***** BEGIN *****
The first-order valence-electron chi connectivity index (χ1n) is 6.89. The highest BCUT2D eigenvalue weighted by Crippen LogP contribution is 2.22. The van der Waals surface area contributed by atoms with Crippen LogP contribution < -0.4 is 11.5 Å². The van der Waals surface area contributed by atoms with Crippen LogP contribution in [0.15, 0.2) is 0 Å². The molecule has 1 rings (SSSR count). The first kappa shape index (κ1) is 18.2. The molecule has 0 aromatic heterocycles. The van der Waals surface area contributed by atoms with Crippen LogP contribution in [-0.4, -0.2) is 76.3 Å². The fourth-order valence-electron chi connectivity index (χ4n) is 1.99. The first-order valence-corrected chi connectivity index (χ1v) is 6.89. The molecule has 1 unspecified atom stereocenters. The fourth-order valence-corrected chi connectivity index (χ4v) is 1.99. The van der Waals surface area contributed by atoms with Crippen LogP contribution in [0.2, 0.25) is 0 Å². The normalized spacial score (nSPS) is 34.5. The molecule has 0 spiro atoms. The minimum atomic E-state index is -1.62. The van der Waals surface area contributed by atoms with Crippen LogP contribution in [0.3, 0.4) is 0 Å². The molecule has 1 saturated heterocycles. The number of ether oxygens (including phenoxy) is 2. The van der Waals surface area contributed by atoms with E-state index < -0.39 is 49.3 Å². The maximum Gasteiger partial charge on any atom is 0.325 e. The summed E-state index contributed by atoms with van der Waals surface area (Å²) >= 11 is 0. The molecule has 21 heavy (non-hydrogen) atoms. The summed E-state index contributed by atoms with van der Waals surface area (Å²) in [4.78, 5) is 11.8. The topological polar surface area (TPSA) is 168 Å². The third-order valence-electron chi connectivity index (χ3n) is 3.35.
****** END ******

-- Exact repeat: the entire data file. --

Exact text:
The first-order valence-electron chi connectivity index (χ1n) is 6.89. The highest BCUT2D eigenvalue weighted by Crippen LogP contribution is 2.22. The van der Waals surface area contributed by atoms with Crippen LogP contribution < -0.4 is 11.5 Å². The van der Waals surface area contributed by atoms with Crippen LogP contribution in [0.15, 0.2) is 0 Å². The molecule has 1 rings (SSSR count). The first kappa shape index (κ1) is 18.2. The molecule has 0 aromatic heterocycles. The van der Waals surface area contributed by atoms with Crippen LogP contribution in [-0.4, -0.2) is 76.3 Å². The fourth-order valence-electron chi connectivity index (χ4n) is 1.99. The first-order valence-corrected chi connectivity index (χ1v) is 6.89. The molecule has 1 unspecified atom stereocenters. The fourth-order valence-corrected chi connectivity index (χ4v) is 1.99. The van der Waals surface area contributed by atoms with Crippen LogP contribution in [0.2, 0.25) is 0 Å². The normalized spacial score (nSPS) is 34.5. The molecule has 0 spiro atoms. The minimum atomic E-state index is -1.62. The van der Waals surface area contributed by atoms with Crippen LogP contribution in [0.3, 0.4) is 0 Å². The molecule has 1 saturated heterocycles. The number of ether oxygens (including phenoxy) is 2. The van der Waals surface area contributed by atoms with E-state index < -0.39 is 49.3 Å². The maximum Gasteiger partial charge on any atom is 0.325 e. The summed E-state index contributed by atoms with van der Waals surface area (Å²) >= 11 is 0. The molecule has 21 heavy (non-hydrogen) atoms. The summed E-state index contributed by atoms with van der Waals surface area (Å²) in [4.78, 5) is 11.8. The topological polar surface area (TPSA) is 168 Å². The third-order valence-electron chi connectivity index (χ3n) is 3.35.